Micromanagement is not good for business. It’s not good for employees. And it’s not good for the manager. So why is it so prevalent in today’s workforce?
There’s an old quote from Charles-Guillaume Étienne: “If you want something done right, do it yourself.” Although that sounds really great, and some – especially those frustrated by the mistakes people make – may consider it profound. However, it also leads to a type of behavior that is anything BUT right… Micromanagement.
Wikipedia defines micromanagement as a management style, one where the supervisor very closely observes and controls the work of their subordinates. But I don’t even agree with it being classified as a management “style” as – to me – that gives it far too much credibility.
We should, instead, refer to it as what it is… Micromanagement is a management mistake.
Why micromanagement is bad for business…
1. Micromanagement Leads to Inefficiencies
First of all, it’s a very inefficient way to run a business. Instead of having one person doing one job (the job they were hired to do), you have two people performing one task. The employee and the micromanager.
Micromanagers often have difficulty letting go of even the most mundane tasks, so they insist on monitoring and controlling their employees’ behavioral patterns and routine duties. Although this type of behavior is common during training periods, the point of training is to give the employee the knowledge, skills, and tools to create autonomy and do their job on their own.
Some managers refer to this as being “Hands-on” — and many even believe that it is a good thing… a way to make sure work is getting done that that people aren’t slacking off.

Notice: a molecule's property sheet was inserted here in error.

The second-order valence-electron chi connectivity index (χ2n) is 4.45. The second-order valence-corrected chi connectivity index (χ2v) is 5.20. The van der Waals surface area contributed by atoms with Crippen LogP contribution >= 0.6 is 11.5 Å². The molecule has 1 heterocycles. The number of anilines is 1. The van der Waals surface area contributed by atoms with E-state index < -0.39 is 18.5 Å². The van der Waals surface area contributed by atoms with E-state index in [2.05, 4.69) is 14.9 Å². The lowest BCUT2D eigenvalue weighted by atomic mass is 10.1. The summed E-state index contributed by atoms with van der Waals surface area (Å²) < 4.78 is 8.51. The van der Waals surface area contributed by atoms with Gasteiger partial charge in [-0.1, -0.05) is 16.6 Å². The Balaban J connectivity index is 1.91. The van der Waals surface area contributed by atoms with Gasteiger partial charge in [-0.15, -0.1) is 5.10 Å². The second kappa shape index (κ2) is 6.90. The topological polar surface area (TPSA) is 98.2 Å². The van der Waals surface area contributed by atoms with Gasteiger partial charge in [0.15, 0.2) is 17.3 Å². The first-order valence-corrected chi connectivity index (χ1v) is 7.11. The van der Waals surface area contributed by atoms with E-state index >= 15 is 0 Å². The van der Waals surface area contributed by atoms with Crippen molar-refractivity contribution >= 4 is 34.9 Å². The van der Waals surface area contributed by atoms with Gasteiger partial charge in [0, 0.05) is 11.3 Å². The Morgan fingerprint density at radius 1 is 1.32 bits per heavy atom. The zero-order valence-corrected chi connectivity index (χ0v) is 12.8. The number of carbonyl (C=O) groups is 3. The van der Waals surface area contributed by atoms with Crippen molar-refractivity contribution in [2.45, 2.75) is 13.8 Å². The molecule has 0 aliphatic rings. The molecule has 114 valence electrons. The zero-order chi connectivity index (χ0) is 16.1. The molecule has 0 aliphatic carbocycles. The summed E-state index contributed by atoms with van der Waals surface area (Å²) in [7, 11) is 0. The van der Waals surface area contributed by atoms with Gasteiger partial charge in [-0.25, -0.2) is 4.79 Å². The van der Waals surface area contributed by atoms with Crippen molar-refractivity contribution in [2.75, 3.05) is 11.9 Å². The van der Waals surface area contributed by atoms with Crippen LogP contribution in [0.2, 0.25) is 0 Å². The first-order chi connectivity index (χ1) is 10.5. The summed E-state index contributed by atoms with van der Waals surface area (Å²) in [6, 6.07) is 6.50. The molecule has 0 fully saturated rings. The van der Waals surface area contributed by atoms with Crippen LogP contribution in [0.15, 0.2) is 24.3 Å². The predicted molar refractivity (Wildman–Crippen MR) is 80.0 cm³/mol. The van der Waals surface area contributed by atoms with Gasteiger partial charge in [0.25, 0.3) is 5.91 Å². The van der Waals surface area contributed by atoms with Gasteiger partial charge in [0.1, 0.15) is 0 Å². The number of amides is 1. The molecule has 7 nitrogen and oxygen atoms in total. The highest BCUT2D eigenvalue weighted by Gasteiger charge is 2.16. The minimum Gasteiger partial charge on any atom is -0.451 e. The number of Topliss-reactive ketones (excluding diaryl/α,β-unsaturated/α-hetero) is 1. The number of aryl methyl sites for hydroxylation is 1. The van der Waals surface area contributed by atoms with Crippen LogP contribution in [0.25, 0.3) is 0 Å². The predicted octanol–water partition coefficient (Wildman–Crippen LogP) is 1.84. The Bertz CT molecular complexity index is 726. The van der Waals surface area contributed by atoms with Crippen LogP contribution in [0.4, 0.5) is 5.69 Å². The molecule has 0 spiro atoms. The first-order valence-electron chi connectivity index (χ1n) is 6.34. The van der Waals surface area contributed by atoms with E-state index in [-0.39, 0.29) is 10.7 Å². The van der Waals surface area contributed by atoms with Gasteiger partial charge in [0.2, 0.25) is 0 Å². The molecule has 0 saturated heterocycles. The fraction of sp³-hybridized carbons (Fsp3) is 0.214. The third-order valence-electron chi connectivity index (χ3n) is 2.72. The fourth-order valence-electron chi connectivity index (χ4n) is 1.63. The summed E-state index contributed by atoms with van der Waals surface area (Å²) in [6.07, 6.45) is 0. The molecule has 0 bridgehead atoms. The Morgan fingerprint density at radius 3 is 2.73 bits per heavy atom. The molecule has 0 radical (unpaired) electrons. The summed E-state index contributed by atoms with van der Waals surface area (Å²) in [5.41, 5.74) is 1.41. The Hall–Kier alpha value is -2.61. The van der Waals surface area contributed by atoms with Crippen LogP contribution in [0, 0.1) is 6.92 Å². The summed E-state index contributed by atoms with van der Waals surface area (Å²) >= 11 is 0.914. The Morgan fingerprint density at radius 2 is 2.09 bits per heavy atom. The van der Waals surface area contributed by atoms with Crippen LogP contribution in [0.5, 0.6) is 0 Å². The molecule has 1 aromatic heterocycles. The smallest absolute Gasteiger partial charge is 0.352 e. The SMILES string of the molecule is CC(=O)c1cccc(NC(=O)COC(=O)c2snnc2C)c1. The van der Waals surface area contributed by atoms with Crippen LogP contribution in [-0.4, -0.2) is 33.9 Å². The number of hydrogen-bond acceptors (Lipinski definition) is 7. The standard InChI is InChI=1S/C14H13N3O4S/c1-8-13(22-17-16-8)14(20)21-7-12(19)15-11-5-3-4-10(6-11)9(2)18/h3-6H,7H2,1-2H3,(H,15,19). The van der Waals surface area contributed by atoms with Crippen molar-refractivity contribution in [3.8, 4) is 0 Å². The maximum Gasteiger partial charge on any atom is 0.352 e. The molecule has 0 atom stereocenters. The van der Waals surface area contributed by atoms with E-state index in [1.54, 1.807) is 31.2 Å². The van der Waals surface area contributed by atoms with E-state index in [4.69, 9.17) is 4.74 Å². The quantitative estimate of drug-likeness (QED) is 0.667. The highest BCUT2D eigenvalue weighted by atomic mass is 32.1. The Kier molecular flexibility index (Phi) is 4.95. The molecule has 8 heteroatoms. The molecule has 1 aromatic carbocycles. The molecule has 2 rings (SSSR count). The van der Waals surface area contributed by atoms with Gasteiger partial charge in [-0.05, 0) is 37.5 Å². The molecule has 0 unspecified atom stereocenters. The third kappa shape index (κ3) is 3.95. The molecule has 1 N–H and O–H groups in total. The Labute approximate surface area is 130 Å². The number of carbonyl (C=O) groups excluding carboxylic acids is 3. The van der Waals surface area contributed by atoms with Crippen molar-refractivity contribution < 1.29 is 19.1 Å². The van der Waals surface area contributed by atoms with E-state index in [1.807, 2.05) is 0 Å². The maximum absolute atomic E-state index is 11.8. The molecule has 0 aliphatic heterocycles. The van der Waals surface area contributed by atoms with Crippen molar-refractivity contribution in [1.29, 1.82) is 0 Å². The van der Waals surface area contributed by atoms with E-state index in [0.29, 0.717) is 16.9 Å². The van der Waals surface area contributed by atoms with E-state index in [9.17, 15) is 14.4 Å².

By behaving this way, they are overstepping the bounds of management and becoming far too entrenched in the minute details of the work their employees are paid to do. A typical micromanager will assign tasks to employees, but instead of giving them guidance, direction, and being available for questions and clarification if needed, they hover over the employee until the work is completed.
This leads us to the second reason why micromanagement is bad for business.
2. Micromanagement reduces engagement and can harm employee morale
The negative effects of micromanagement are so palpable that it has considered to be among the top three reasons employees resign. Very few (and I mean very, very few) employees appreciate micromanagement. Those who do have likely been trained into it by having type of behavior ingrained into their work style by previous micromanagers who:
- Would never truly delegate work to them
- Even when they did, they would constantly check-in for granular details on the project’s progress
- Took back projects before they were finished if they saw a tiny hint of a mistake or misdirection
- Discouraged any decision making without consulting them first.
Unfortunately, micromanagement can become a viscous cycle, as it makes your employees believe that they can not longer handle the work without your constant guidance and approval.
Let’s be brutally honest for a moment…